'Everyone's there just to criticise the young man and there is so much pressure on the poor guy.'
Former India wicket-keeper Farokh Engineer says young Rishabh Pant is under tremendous pressure after his poor showing with the gloves recently.
Engineer, who played 46 Tests and 5 ODIs for India, also identifies the major reason behind Pant's struggles as a wicket-keeper.
VIDEO: Satish Bodas/Rediff.com
"Rishabh Pant is an extremely talented wicket-keeper but his technique is flawed, he gets up too soon," Engineer, 81, says while delivering the 10th Dilip Sardesai memorial lecture in Mumbai on Wednesday, December 4.
"Everyone's there just to criticise the young man and there is so much pressure on the poor guy. He is scared to even hold the ball in case it comes as a catch. These are the things that you should nurse a young wicket-keeper," he adds.
Pant, 22, lost his place in the Test side to Wriddhiman Saha following his poor showing in the West Indies while his place in India's ODI and T20I sides has also come under the scanner after a below-par showing with both bat and gloves.
Engineer says he had a chat with Pant during the World Cup earlier this year, but is hoping he could have had a few more sessions to improve the young wicket-keeper's technique.
"I had a chat with Rishabh Pant, he came to me at Old Trafford during during the World Cup. We had a long chat for half an hour. I wish I had him with me just for two or three net sessions, and he would be a much, much, much, better wicket-keeper," says flamboyant Farokh.
"I have the confidence, but you don't want to encroach on people's toes, there are batting coaches, fielding coaches and all that. What can the fielding coach tell Rishabh Pant about wicket=keeping?" he asks.
Engineer was renowned for his wicket-keeping skills especially on turning wickets against the famed India spin quartet of Bhagwat Chandrasekhar, Bishen Singh Bedi, Erapalli Prasanna and Srinivas Venkataraghavan in the 1960s and early 1970s.
VIDEO: Satish Bodas/Rediff.com
Engineer believes that standing up to the stumps is tougher for a wicket-keeper than standing behind. "A guy with good reflexes and reasonable catching could stand behind. It's a lot lot easier standing behind than standing up to the stumps, especially for spinners or for the seamers."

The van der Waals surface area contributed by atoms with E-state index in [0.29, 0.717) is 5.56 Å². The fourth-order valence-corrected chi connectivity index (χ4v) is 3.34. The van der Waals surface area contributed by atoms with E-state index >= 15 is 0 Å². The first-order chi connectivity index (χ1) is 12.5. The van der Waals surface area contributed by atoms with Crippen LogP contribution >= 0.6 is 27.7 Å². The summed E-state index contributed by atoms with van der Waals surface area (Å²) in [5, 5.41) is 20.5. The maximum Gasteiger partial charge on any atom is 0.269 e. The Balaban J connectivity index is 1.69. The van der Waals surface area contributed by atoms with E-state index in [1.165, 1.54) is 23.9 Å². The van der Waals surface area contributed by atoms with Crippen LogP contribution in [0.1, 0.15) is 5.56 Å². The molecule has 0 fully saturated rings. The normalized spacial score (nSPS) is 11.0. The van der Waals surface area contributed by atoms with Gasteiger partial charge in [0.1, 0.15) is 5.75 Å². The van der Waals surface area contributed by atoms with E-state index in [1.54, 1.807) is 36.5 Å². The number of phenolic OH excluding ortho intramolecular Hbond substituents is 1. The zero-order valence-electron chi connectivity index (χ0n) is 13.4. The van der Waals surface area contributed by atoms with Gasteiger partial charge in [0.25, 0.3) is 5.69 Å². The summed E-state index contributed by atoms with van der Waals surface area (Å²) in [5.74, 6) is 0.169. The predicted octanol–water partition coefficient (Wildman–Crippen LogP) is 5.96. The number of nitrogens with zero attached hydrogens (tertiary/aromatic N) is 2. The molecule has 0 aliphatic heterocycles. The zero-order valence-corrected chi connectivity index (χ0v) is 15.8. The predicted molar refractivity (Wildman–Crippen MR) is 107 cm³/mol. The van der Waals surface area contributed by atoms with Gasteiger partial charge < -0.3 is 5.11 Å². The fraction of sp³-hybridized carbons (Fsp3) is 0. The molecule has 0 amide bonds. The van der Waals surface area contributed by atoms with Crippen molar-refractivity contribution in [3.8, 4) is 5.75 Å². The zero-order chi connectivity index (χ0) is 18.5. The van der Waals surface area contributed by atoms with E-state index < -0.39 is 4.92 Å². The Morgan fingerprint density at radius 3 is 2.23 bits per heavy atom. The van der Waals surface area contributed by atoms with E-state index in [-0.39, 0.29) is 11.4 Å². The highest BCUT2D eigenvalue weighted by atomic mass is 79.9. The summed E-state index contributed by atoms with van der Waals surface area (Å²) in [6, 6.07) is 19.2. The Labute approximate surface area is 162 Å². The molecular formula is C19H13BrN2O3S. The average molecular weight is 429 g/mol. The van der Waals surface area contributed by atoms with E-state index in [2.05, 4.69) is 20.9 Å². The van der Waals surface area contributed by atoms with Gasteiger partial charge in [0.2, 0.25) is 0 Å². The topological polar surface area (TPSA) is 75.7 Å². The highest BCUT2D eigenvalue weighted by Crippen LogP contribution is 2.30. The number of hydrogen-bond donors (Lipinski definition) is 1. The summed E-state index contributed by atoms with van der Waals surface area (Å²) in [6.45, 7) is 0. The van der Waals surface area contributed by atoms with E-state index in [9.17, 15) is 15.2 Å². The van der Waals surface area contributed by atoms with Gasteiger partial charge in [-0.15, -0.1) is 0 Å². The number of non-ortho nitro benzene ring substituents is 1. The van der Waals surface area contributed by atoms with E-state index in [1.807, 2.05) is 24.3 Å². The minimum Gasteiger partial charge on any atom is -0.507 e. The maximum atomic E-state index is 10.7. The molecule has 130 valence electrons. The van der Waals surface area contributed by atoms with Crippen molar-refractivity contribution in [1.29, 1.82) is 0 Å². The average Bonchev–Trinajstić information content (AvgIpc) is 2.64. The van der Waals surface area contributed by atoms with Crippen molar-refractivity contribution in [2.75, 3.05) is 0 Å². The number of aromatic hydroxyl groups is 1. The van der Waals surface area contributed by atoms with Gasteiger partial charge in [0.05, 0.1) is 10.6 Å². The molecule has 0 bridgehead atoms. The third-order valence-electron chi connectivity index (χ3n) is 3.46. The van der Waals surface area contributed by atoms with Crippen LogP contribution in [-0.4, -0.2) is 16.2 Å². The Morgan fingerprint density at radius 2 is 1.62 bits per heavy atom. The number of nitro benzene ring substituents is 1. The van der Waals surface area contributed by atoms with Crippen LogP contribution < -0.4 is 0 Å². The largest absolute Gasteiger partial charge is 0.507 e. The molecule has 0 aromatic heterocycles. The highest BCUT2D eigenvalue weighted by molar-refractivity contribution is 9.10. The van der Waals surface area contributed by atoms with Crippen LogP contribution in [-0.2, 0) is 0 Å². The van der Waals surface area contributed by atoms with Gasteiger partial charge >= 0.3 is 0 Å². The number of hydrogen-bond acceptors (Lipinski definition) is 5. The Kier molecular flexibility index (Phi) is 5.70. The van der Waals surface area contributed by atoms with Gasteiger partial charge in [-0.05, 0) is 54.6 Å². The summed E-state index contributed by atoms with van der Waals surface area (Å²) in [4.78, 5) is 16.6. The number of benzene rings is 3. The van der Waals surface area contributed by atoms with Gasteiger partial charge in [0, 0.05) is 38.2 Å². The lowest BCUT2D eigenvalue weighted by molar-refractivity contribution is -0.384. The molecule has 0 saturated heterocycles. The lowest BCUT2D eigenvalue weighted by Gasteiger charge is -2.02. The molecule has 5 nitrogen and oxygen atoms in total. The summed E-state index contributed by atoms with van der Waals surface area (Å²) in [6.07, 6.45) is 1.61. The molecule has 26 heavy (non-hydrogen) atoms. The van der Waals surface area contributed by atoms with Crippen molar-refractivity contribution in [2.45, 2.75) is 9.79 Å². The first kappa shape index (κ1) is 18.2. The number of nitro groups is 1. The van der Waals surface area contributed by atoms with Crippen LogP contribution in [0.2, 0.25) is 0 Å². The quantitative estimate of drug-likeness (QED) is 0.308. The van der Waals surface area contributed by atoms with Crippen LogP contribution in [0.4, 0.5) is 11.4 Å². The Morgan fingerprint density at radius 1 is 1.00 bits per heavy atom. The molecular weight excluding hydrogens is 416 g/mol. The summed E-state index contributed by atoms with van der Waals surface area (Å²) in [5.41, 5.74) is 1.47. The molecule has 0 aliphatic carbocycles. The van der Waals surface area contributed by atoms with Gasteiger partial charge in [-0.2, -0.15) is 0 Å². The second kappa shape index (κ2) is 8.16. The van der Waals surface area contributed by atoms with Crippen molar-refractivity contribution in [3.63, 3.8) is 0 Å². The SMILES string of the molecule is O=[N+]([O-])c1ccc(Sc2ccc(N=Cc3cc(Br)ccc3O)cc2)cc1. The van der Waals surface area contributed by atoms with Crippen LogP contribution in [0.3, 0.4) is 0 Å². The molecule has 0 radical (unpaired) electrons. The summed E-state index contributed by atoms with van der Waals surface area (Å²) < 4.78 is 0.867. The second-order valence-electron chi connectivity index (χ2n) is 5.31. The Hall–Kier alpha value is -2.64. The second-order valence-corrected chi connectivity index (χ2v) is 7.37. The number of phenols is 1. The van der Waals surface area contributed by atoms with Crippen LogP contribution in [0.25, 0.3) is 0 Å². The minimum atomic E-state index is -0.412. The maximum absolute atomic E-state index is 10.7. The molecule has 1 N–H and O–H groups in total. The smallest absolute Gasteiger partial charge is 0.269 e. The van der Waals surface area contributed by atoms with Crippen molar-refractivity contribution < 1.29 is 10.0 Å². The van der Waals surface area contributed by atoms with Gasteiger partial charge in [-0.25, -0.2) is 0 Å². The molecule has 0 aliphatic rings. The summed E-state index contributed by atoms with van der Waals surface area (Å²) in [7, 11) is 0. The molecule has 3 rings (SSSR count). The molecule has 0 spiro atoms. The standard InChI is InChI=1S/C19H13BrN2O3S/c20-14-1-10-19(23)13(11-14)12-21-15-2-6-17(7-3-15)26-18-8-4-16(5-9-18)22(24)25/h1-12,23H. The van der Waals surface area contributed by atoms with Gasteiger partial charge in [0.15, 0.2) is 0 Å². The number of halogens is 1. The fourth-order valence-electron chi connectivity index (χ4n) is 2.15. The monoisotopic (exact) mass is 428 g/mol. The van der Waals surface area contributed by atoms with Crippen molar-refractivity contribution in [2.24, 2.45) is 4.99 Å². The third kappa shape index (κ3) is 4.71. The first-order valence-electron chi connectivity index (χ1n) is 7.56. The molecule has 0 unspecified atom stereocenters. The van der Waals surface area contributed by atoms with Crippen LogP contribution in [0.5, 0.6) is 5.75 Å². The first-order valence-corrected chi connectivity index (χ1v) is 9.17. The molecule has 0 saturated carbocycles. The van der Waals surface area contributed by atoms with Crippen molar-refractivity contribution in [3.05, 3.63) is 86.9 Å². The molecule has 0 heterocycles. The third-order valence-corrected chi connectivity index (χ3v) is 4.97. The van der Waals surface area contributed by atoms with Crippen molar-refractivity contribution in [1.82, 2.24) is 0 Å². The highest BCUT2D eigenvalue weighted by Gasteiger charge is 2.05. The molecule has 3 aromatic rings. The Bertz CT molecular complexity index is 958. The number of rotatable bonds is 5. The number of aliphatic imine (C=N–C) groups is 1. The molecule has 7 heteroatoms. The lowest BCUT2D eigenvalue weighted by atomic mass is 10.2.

"You are looking to stump the batsmen, you are trying to get the batsmen on the backfoot, so it is an advantage to the bowlers sometimes, he gets the chance for the LBW."
"I thought standing up was wicket-keeping," says Engineer, "and standing back is just back stop really. You can take diving catches and all that, but you can judge a wicket-keeper if he moves his feet."
"You don't want a wicket-keeper who stands still. If the nick goes, he dives at the last minute. You want the wicket-keeper to move in the direction the ball is going and following the ball, so you are halfway already there for the nick, either on the leg side or the off-side.
"Certainly standing up is real wicket-keeping. And anticipation -- you rise with the ball and that is why I was low -- the very basis of wicket-keeping," he explains.
Engineer praises Wriddhiman Saha who came in for much applause for his brilliant wicket-keeping skills during the recent home Test series against South Africa and Bangladesh.
"These days they have batsmen-wicket-keepers and not wicket-keepers-batsmen. Saha is a wicket-keeper-batsman, he is predominantly a wicket-keeper. You see him rise with the ball. It is difficult to stand up and going down again. You are wasting a fraction of a second which could be very useful for a quickfire stumping. You rise with the ball stay as long as you can."
TEXT: HARISH KOTIAN/REDIFF.COM